M’s fans may hate to admit it, but the signs of decline stick out like an Oscar Mayer product at Whole Foods. So should they be distressed, or can the King still regain his regal form?

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Hall of Fame boxing writer Jerry Izenberg remembers the time he tried to warn a 38-year-old Muhammad Ali. The former champion of the world was getting set to challenge Larry Holmes for the heavyweight title when Izenberg, skeptical of Ali’s ability at his age, begged him not to do it.

Ali responded by taking his shirt off and revealing a physique identical to the one he had as a 22-year-old fighting Sonny Liston.

“That doesn’t prove anything,” Izenberg said.

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Which brings us to Felix Hernandez.

After having the worst year of his career, the Mariners’ ace spent the offseason packing 17 pounds of muscle onto his frame. He’d log two-hour sessions in the weight room with medicine balls and elastic bands while training under a guy named “Iron.”

The result was a buffed-out body that we’re not accustomed to seeing on Hernandez, who wasn’t previously known for his work ethic. The question is: Will any of that actually help?

At 31, Felix is seven years younger than Ali was when Holmes TKO’d him in the 10th. But with 2,4152/3 innings pitched, Hernandez has thrown more innings than all but four active pitchers in MLB.

More pertinently, his average four-seam fastball last year (a career-low 90.5 mph) was more than three miles slower than his career average, and his strikeout-to-walk ratio (1.88, also a career low) was nearly twice as bad as the previous year.

M’s fans might hate to admit it, but the signs of decline stick out like an Oscar Mayer product at Whole Foods. So should they be distressed, or can the King still regain his regal form?

The case against

It’s important to note that the odds are overwhelmingly high that Hernandez will at least be a serviceable starter this season. But this column is asking whether he can return to his All-Star caliber self, which appears to be crucial to Seattle’s playoff hopes. The unfortunate part is that a starting pitcher’s 30s often mark the beginning of his career’s downturn.

Fangraphs.com, a respected baseball analytics site, notes a conspicuous descent in a starting pitcher’s fastball and strikeouts-per-nine-innings rate during his early 30s. And considering he came into the big leagues at 19, Felix’s arm likely resembles someone 3-4 years his senior. Commendable as his workout regimen has been, it’s not necessarily going to give his pitches extra zip.

A lap around an MLB clubhouse will tell you that pitchers aren’t generally archetypes of fitness.

When it comes to the fastball, you either have it or you don’t. And while Hernandez hasn’t lost it yet, it’s been atrophying at what might be an irreversible rate.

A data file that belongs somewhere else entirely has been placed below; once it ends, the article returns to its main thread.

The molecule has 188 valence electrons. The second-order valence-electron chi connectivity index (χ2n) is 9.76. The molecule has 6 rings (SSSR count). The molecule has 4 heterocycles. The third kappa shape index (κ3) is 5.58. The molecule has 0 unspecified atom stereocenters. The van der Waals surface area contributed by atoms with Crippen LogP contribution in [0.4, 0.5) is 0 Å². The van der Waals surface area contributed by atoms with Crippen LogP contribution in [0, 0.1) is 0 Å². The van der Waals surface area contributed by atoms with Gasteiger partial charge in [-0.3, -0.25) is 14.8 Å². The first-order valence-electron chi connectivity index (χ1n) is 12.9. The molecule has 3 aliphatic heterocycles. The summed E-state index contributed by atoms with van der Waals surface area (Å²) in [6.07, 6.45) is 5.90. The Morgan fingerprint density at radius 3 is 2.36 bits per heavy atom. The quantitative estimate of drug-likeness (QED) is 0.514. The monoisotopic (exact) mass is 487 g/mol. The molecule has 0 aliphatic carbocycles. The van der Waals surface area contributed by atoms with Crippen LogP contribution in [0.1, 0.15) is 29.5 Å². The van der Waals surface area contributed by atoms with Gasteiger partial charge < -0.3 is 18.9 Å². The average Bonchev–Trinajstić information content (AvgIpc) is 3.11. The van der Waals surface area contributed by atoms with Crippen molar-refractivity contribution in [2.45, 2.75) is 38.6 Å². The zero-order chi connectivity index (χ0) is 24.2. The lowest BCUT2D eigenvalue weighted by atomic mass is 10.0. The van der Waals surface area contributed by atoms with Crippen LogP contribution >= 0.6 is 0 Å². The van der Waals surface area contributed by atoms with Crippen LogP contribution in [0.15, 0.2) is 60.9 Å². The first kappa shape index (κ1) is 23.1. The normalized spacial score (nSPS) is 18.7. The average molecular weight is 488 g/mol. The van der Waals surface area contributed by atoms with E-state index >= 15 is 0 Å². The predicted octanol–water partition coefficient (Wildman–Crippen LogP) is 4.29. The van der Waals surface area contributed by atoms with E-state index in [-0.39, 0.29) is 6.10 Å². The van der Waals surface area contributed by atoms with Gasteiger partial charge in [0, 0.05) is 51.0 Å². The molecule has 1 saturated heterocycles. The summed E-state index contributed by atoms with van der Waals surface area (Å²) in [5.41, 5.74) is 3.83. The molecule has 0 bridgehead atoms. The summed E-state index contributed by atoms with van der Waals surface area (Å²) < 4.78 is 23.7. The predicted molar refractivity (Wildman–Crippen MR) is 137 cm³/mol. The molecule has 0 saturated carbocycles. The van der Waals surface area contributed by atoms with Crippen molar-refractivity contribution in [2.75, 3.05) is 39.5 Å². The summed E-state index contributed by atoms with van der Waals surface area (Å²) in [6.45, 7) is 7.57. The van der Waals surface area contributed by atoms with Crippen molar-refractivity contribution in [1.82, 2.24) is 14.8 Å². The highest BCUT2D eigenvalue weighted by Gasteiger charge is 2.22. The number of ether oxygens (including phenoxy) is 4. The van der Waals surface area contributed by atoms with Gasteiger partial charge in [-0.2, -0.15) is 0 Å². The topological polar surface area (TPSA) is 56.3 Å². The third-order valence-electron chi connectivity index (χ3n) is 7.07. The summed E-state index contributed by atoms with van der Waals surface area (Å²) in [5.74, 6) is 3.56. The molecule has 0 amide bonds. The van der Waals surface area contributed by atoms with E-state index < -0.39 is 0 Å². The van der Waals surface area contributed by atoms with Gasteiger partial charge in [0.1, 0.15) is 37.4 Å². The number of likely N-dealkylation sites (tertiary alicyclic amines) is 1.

More significantly, Hernandez did lose his command for much of last season. Weight training doesn’t have a direct effect on a pitcher’s mechanics, and given Felix’s career-high walk rate of 3.8 per nine innings last year, those mechanics are in need of repair. That lack of control played heavily into Hernandez’s monstrous 4.63 Fielding Independent Pitching (FIP) score, which is the stat generally used to measure a pitcher’s true effectiveness.

When CC Sabathia’s FIP shot above 4.0 for the first time, it remained there for the next three seasons. Greg Maddux’s FIP was under 3.0 for seven straight seasons, then over 3.0 for the next 10

So was Hernandez’s 2016 the first pimple of an imminent outbreak? Not necessarily.

The case for

Look at a guy like Kevin Brown, who was a decent-to-good pitcher for the first seven years of his career, then surged at the age of 31, when he finished second in the National League Cy Young voting. He would finish third two years later.

Or better yet, look at a guy like Justin Verlander, who had a Hernandez-like slump in 2013 and 2014 (his WHIP was 1.315 and 1.398 those years) only to finish second in the AL Cy Young voting at the age of 33 last year.

It’s very possible that the offseason training — particularly the time spent focusing on his lower body — will give Felix’s fastball a smidgen of extra heat. The bigger question, though, is whether that extra work signifies a renewed focus for Hernandez in every aspect of the game.

By his own admission, Hernandez can be stubborn when it comes to making changes to his pitching style. However, if he can let go and truly be coached, Mariners fans might have reason to hope. Because while it’s true that average pitchers drop off at this point in their careers, many of the great ones (Randy Johnson and Nolan Ryan, to name a couple) only got better.

Felix has been great before, but can he be great again?

We know he’s worked harder than ever. Now we wait to see if that matters.